Apostles and Wisdom: Part 9 of 13 (series: Lessons on 1 Cor)

by John Lowe
(Woodruff, S.C.)

he shall suffer loss;

If he has built upon the right foundation with wood and hay and stubble, he will suffer loss. His weakness and corruption will shrink his glory, even if he may generally have been an honest and an upright Christian. This part of his work will be eternally lost, though he himself may be saved. Note: Those who stand on the foundation of Christianity, even if they build on it with hay, wood, and stubble, may be saved. This may help us to be more loving and considerate of our brothers and sisters in Christ, who hold wrong opinions and teach error. We should not denigrate men for their weakness; because nothing will damn men but wickedness.

Suffer loss means that he will forfeit the special "reward"; not that he will lose salvation (which is altogether a free gift, not a "reward" or wages), since he remains on the foundation. Do you see the contrast: “If any man’s work abide” which he built on the foundation, he shall receive a reward; if any man’s work goes up in smoke, he will suffer a terrible loss, but, he himself will be saved. He does not lose his salvation if he is on the foundation, which is trust in Christ, even though he receives no reward.

Friend, what are you building today? What kind of material are you using? If you are building with gold, it may not be very impressive now. If you are building an old haystack, it will really stand out on the horizon, but it will go up in smoke. I like to put it like this: there are going to be some people in heaven who will be there because their foundation is Christ but who will smell as if they had been bought at a fire sale! Everything they ever did will have gone up in smoke. They will not receive a reward for their works.

Now if you are a carnal Christian, you cannot expect a reward because you have not been rightly related to God through the Word of God. The carnal Christian is the one who does not know the Word of God. You see, one can identify the three categories which Paul mentions in Romans by their relation to the Word of God. The natural man says it is foolishness. The spiritual man discerns the Word, and it gives him spiritual insight. The carnal Christian says, “Let’s have a banquet and not a Bible study.” Or he says, “Let’s listen to music rather than to the teaching of the Word of God.” That is the way you can identify the carnal Christian.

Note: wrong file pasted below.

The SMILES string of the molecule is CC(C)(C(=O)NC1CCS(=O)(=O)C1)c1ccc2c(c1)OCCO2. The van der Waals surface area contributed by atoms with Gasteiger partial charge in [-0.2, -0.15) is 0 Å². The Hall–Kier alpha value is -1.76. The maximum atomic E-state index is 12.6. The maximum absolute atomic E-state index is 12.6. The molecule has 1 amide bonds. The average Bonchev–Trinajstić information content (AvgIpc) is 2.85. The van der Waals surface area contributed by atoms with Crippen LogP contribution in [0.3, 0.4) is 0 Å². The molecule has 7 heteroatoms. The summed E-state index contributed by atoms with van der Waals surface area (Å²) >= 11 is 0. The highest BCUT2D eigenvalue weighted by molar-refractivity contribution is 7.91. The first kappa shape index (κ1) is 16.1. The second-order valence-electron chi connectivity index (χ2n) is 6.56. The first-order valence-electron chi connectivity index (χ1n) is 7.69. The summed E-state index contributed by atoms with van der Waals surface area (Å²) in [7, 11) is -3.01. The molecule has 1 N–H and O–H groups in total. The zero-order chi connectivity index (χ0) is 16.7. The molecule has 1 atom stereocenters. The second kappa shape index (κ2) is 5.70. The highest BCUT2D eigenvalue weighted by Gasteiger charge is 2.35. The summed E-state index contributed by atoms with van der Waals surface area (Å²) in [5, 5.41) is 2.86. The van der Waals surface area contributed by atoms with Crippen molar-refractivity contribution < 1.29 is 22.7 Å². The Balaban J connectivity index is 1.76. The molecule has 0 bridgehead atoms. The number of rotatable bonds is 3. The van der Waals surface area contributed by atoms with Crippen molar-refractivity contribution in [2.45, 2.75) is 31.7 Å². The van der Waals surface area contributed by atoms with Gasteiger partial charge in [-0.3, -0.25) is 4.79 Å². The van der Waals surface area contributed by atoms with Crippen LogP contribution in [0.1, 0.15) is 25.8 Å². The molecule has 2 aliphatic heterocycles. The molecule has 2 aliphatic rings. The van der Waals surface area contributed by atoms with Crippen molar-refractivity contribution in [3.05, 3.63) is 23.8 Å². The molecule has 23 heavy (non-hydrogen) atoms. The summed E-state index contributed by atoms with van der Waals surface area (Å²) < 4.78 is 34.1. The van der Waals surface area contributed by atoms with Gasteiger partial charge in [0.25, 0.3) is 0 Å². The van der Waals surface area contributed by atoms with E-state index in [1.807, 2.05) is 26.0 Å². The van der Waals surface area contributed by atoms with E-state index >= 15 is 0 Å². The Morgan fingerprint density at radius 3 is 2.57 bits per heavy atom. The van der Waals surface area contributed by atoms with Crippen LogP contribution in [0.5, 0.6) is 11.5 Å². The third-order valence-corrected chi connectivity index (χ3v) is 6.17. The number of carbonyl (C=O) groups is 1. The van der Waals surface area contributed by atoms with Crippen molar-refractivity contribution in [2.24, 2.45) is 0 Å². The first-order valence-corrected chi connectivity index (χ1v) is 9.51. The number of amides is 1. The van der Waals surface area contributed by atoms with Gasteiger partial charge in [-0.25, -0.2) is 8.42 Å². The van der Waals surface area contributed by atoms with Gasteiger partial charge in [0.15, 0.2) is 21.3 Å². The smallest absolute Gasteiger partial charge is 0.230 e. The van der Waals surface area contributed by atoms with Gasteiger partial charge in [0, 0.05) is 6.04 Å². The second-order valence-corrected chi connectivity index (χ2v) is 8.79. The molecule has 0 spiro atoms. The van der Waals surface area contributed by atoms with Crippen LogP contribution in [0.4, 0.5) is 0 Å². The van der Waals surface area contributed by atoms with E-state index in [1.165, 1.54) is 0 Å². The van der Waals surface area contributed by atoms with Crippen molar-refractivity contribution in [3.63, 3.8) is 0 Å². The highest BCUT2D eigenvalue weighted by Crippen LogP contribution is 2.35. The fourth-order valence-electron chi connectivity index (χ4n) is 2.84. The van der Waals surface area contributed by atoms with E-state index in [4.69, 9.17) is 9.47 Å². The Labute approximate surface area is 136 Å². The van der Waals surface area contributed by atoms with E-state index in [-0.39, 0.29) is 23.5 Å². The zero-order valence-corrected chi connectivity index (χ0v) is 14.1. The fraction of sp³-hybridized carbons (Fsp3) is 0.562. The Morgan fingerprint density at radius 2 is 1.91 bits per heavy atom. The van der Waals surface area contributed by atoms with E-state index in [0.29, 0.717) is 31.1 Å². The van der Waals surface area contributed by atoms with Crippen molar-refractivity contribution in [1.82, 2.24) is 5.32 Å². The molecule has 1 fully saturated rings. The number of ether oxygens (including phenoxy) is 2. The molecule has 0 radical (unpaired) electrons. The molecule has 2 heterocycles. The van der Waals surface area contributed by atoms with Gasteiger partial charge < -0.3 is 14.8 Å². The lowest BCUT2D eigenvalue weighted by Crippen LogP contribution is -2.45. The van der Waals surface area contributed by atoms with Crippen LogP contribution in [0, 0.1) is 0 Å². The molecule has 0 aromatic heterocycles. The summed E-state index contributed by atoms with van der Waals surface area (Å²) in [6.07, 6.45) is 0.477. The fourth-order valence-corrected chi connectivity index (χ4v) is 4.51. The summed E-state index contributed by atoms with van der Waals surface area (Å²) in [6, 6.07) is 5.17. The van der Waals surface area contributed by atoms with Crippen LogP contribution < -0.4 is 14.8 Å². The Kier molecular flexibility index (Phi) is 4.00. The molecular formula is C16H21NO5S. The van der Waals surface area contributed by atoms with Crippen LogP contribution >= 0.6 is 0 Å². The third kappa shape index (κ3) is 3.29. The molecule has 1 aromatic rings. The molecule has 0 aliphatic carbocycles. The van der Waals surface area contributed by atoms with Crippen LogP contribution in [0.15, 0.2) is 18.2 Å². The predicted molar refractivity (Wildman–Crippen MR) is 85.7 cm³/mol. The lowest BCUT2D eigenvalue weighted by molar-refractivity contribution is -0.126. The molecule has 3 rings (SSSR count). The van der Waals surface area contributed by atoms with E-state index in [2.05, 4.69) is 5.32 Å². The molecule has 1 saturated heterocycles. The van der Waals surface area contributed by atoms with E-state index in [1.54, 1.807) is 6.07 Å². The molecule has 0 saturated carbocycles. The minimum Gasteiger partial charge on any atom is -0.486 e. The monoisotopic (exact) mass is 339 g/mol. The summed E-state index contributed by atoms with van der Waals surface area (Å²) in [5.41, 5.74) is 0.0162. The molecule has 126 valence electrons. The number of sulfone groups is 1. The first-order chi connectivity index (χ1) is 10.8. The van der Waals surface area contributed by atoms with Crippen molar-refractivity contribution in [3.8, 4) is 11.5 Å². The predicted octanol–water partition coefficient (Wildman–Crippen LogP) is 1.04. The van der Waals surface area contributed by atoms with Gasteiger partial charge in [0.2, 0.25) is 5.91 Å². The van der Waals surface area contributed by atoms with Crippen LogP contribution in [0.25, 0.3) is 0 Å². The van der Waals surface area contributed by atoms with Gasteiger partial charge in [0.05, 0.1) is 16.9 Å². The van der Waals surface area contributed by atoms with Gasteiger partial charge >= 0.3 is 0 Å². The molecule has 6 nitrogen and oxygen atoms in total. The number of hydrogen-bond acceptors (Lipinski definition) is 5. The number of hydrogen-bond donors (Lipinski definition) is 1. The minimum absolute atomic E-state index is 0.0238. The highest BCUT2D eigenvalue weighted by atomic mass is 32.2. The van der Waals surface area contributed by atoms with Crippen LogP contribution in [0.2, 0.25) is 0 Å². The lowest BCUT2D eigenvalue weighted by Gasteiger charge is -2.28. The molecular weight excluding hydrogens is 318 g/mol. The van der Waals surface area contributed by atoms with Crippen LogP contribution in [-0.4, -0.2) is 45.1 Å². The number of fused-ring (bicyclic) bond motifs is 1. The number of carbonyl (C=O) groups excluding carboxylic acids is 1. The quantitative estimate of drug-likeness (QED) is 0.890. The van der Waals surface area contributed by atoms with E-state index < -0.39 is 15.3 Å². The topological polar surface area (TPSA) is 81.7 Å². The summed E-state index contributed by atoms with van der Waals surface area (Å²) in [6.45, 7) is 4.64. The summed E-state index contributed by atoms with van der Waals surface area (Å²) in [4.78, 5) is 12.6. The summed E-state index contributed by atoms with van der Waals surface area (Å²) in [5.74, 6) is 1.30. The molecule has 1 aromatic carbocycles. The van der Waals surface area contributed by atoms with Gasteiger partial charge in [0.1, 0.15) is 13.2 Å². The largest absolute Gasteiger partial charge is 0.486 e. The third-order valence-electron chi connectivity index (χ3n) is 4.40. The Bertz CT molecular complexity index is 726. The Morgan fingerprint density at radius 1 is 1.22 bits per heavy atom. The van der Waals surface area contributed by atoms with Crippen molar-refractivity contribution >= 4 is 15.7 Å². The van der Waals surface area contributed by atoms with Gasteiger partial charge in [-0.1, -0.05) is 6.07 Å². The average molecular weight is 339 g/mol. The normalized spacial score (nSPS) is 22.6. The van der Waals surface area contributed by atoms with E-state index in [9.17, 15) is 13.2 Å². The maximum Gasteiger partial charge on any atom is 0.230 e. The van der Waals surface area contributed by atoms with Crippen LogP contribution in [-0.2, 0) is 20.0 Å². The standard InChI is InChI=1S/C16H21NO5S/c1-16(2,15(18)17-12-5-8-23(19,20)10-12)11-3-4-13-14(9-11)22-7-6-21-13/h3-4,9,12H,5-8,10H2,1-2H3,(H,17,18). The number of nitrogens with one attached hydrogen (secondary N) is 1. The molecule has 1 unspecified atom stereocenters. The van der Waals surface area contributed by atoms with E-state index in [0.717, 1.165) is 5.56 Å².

but he himself shall be saved;
The Christian minister will be saved with a salvation that is ever lasting; not by his work as a minister and not by his wood, hay, and stubble, which will be burnt up; and despite all the imperfections of his ministry, but through his being in Christ. This is not limited to ministers only, because this verse says: “If any mans work shall be burned, he shall suffer loss: but he himself shall be saved; yet so as by fire.” God does not take away the hope of salvation from the unskillful and foolish builders, who cling to the foundation, which is Jesus Christ. The apostle adds one exception; that they will suffer the loss of a reward, which they otherwise could have received. This was the situation that existed in Corinth among some in the congregation who were teachers of the Word. The implication is that it will be difficult for those that corrupt Christianity with their wood, hay, and stubble, to be saved. God will have no mercy on their works, although he may pluck them like smoldering coals out of the fire. If he has sincerely and conscientiously believed what he preached, and yet preached what was wrong, not through malice or opposition to the Gospel, but through mere ignorance, he shall be saved; God in his mercy will overlook his errors; and he will not suffer punishment because he was mistaken. Nevertheless, as in most erroneous teachings there is generally a portion of willful and obstinate ignorance; the salvation of such erroneous teachers is very rare; and is expressed here as yet so as by fire, meaning “with great difficulty, a narrow escape, just barely made it, almost